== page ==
“Sometimes boards give a discount to people who pay a large assessment up-front and allow those who can’t afford to pay up-front to pay the fee over a year or several years,” Beer says. That way, some of the funding to be received from the assessment will come fast.

There are occasions when a resident will be unwilling to pay the assessment fee, or simply unable to pay it. In such a case, the board could have the resident see them in private to discuss the matter. Some boards will allow a resident to go on a payment plan to pay the assessment. There also is the option of the resident taking out an equity loan to pay the fee.

While special assessments are inevitable under certain circumstances, in many cases, they can be avoided, Sherman says. “Prudent fiscal management, good investment, locking in rates or potentially borrowing, can help you avoid them,” he says.

Jonathan Barnes is a freelance writer and a frequent contributor to The New Jersey Cooperator and other publications.

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Comments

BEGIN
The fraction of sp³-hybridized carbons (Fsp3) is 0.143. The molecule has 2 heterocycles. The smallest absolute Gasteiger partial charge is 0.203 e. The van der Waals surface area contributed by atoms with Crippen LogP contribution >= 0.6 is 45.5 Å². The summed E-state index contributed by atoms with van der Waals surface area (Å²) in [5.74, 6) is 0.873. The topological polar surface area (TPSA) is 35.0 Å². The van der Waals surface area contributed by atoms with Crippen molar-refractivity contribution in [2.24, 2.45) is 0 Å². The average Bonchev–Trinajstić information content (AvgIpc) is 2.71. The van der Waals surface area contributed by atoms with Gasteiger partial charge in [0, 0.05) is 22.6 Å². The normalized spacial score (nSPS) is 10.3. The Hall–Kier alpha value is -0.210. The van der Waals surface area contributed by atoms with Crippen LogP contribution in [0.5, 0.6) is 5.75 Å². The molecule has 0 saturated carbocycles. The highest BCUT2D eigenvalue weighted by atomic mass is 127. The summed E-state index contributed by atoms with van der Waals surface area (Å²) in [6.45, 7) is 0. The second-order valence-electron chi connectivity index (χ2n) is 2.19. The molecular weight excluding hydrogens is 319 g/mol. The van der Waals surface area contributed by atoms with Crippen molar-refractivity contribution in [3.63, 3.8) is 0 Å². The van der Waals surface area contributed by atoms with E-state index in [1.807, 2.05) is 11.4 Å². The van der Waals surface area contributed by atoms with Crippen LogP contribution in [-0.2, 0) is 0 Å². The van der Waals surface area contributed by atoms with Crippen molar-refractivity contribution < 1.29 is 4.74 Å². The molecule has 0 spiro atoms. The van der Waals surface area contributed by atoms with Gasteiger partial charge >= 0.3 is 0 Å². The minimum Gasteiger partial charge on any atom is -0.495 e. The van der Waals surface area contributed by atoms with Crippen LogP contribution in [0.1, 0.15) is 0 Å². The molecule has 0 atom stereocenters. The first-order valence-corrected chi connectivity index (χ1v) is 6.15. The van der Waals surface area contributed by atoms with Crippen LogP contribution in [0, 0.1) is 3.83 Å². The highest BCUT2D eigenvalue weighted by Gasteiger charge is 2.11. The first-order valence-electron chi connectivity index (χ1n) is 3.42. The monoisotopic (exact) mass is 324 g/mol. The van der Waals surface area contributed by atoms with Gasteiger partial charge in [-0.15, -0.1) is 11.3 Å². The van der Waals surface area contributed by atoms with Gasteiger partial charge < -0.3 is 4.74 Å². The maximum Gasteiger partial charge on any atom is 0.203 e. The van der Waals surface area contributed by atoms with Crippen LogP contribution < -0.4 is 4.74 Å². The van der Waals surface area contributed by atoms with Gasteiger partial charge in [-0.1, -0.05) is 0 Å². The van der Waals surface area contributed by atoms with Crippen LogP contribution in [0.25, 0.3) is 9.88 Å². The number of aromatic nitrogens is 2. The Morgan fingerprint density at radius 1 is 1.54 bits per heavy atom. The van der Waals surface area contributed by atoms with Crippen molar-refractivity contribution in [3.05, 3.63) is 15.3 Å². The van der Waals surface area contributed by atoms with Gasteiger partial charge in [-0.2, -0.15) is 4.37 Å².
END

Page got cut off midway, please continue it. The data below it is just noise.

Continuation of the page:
• Any co-op corporation or condo association without an annual assessment income stream is operating with fiscal recklessness ands fiduciary irresponsibility. Why? As soon as the property is built, it begins to age; it depreciates. Why not plan ahead and plan effectively? Start with a low per share assessment and work up the amount year after year after year after year. This recognizes that aging starts slowly and then increases or accelerates over time, until capital replacements or improvements are made. Has everyone become aware of the AICPA capital replacement schedule that should accompany the annual report each year? We publish the report as required. We have checked other buildings in our area and have found that many avoid publishing the report. In our case, we hired an engineering firm some number of years ago, before the AICPA made its pronouncement and we have our engineering firm update the report every two years. Essentially, it defines the major mechanical and structural components of our site/building and postulates the useful life in years remaining and the estimated cost to replace the items at current costs. Thus inflation is not included. So ours has quite a line items such as heating boilers, hot water boilers, roof fans, lobby, emergency generator, fire pump, sidewalks, garage decks, pool, driveways, roof, terraces (owned by co-op) windows, HVAC chillers, HVAC condensers, water pumps, elevator system, fire alarm system, etc. Using the above schedule, we create a spreadsheet for each lien such that the total spreadsheet shows how much capital reserve outflow we will have in each year based on the engineering study. Now all should understand that these are engineering and costs estimates. In some cases, the useful life of a line item can be extended by judicious annual maintenance and repairs. By example, the useful life of one’s vehicle can be extended by transmission overhauls, alternator replacements, shock absorber replacements, etc. Unfortunately, one cannot sell a building ands purchase a replacement, which is why the AICPA schedule wedded to a stable financial plan (with assessments every year) is the safest, most prudent and fiscally responsible approach for all shareholders. In our building, there are never any surprises. Thus you are enjoined to build the capital asset reserve programs and the underlying processes so there are no surprises and no overwhelming burden because of a surprise. And especially avoid the need to go to the mortgage/loan market. Taxes on income you say! Accumulated depreciation should offset any surplus until such time as the capital reserves are expended. Why avoid loans in lieu of assessments? Loans are non-productive for the borrower e.g.: co-op and shareholders, and loans suck the financial underpinnings (interest expenses) from the co-op condo. Corporations which produce a product borrow to create more product or new products. A co-op has no way to produce more apartments, so why borrow, to what purpose? In my view, borrowing hides poor fiscal management and inhibits real nuts and bolts financial planning, e.g.: a long term strategy. Why have an assessment and not use ordinary maintenance income? The answer is in the tax treatment. Ya need to read the IRS rules and behave accordingly. Our assessment is imposed ten of the twelve calendar months to show the separation of income streams (maintenance vs. assessment) to avoid an IRS challenge. Assessments are added to the purchase price of the shareholders apartment when calculating the cost basis for sale purposes. Unless kept segmented, the IRS can challenge the calculation and the shareholder loses. By the way in NJ, taxes are based on the assessed value of the building + the non-current principal of the underlying mortgage – capital reserves. So for an example, a building with a $57,000,000 assessed value with $14,000,000 non current mortgage principal and no reser